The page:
Testimony resumes at inquiry into killing of Manitoba girl failed by foster

Associated Press

WINNIPEG - An inquiry into the killing of a young girl who fell through the cracks of Manitoba's child welfare is expected to hear more testimony today about overburdened social workers dealing with a culture of poverty and violence.

The public inquiry into the death of Phoenix Sinclair resumes this morning following a two-month delay caused by legal wrangling over witness interviews.

Phoenix was killed by her mother and mother's boyfriend in 2005, at the age of five, after she was removed from a foster home and handed back to her mother.

The inquiry is looking at what went wrong — why Phoenix was given back to her family, why case workers closed her file, and why her death went unnoticed for nine months.

A child welfare supervisor, Andrew Orobko, will resume his testimony today.

Before the inquiry broke in September, Orobko described how he and other social workers in Winnipeg's North End neighbourhood suffered under high caseloads in one of Canada's poorest districts.

Orobko testified that gangs had an "octopus-like grasp" on the neighbourhood, and social workers had caseloads that were double or triple the amount suggested as a standard by a U.S. research group.

The inquiry earlier heard that Phoenix was taken from her teenaged mother, Samantha Kematch, shortly after her birth because Kematch had a history of violence and expressed little interest in being a parent.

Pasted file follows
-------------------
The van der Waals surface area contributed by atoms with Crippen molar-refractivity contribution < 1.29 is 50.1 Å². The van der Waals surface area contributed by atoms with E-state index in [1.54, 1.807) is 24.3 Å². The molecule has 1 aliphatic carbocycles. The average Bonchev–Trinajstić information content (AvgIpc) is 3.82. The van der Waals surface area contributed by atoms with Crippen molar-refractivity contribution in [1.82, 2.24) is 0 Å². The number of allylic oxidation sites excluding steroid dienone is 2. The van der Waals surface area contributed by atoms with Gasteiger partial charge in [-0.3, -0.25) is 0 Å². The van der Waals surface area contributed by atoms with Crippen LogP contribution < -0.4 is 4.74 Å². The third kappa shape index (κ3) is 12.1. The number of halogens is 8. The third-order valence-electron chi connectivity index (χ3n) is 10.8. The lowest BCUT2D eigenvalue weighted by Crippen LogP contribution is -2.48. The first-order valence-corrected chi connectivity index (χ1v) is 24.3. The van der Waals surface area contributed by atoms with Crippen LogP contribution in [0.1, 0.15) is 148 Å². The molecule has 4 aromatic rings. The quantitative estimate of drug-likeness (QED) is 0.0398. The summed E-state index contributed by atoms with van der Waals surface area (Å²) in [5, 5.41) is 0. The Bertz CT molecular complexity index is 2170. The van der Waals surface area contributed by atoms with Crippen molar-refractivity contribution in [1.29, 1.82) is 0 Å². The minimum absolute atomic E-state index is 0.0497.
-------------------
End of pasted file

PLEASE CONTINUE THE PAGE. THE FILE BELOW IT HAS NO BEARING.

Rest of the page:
Orobko has told the inquiry he originally drew up a plan to put Phoenix in care for at least three months, with Kematch having weekly visits.

Several other workers would handle the case before Phoenix was eventually handed back to Kematch in 2004. In early 2005, a social worker went to check on Phoenix, was told she was asleep and left without seeing her. It was the last time anyone from child and family services attempted to see Phoenix before her death.

A few months later, Phoenix was beaten to death on the basement floor of the home on the Fisher River where Kematch and her boyfriend, Karl McKay had moved. Kematch and McKay were later convicted of first-degree murder.

Evidence at their trial showed Phoenix was frequently neglected, abused, shot with a BB gun and forced to eat her own vomit.

The young girl was buried in a shallow grave near the Fisher River dump, and Kematch continued to claim welfare benefits with Phoenix listed as a dependent until the death was discovered in March 2006.

The inquiry will hear from approximately 140 witnesses between now and the end of May, barring any more legal disputes. Testimony ground to a halt in September after lawyers for several child welfare authorities filed a complaint with the Manitoba Court of Appeal. The lawyers had been given summaries of pre-inquiry witness interviews, but wanted full transcripts instead. The appeal court rejected that request.

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